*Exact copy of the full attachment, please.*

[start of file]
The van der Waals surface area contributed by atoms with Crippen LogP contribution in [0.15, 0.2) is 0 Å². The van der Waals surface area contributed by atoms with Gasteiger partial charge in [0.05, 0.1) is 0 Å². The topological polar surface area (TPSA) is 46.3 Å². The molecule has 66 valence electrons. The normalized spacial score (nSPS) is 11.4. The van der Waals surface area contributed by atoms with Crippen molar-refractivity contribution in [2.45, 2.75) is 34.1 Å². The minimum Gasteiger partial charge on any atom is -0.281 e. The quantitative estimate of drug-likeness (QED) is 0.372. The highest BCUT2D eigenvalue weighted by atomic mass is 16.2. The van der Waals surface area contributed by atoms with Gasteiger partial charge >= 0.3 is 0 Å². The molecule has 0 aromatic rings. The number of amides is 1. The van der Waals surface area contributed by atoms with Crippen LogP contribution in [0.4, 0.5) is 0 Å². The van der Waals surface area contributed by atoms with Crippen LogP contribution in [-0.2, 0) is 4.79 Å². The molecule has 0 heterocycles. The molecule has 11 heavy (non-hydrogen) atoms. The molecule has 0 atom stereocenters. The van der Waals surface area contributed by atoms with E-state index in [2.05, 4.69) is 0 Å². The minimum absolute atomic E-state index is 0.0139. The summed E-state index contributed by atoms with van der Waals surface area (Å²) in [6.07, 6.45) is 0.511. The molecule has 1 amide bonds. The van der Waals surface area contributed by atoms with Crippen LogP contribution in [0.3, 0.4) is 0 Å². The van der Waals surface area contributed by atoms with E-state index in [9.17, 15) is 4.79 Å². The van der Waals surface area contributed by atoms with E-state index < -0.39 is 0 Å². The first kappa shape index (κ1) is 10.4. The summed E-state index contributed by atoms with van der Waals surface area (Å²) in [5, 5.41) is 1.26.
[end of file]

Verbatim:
The van der Waals surface area contributed by atoms with Crippen LogP contribution in [0.15, 0.2) is 0 Å². The van der Waals surface area contributed by atoms with Gasteiger partial charge in [0.05, 0.1) is 0 Å². The topological polar surface area (TPSA) is 46.3 Å². The molecule has 66 valence electrons. The normalized spacial score (nSPS) is 11.4. The van der Waals surface area contributed by atoms with Crippen molar-refractivity contribution in [2.45, 2.75) is 34.1 Å². The minimum Gasteiger partial charge on any atom is -0.281 e. The quantitative estimate of drug-likeness (QED) is 0.372. The highest BCUT2D eigenvalue weighted by atomic mass is 16.2. The van der Waals surface area contributed by atoms with Gasteiger partial charge >= 0.3 is 0 Å². The molecule has 0 aromatic rings. The number of amides is 1. The van der Waals surface area contributed by atoms with Crippen LogP contribution in [0.4, 0.5) is 0 Å². The van der Waals surface area contributed by atoms with Crippen LogP contribution in [-0.2, 0) is 4.79 Å². The molecule has 0 heterocycles. The molecule has 11 heavy (non-hydrogen) atoms. The molecule has 0 atom stereocenters. The van der Waals surface area contributed by atoms with E-state index in [2.05, 4.69) is 0 Å². The minimum absolute atomic E-state index is 0.0139. The summed E-state index contributed by atoms with van der Waals surface area (Å²) in [6.07, 6.45) is 0.511. The molecule has 1 amide bonds. The van der Waals surface area contributed by atoms with Crippen LogP contribution in [0.3, 0.4) is 0 Å². The van der Waals surface area contributed by atoms with E-state index in [9.17, 15) is 4.79 Å². The van der Waals surface area contributed by atoms with E-state index < -0.39 is 0 Å². The first kappa shape index (κ1) is 10.4. The summed E-state index contributed by atoms with van der Waals surface area (Å²) in [5, 5.41) is 1.26.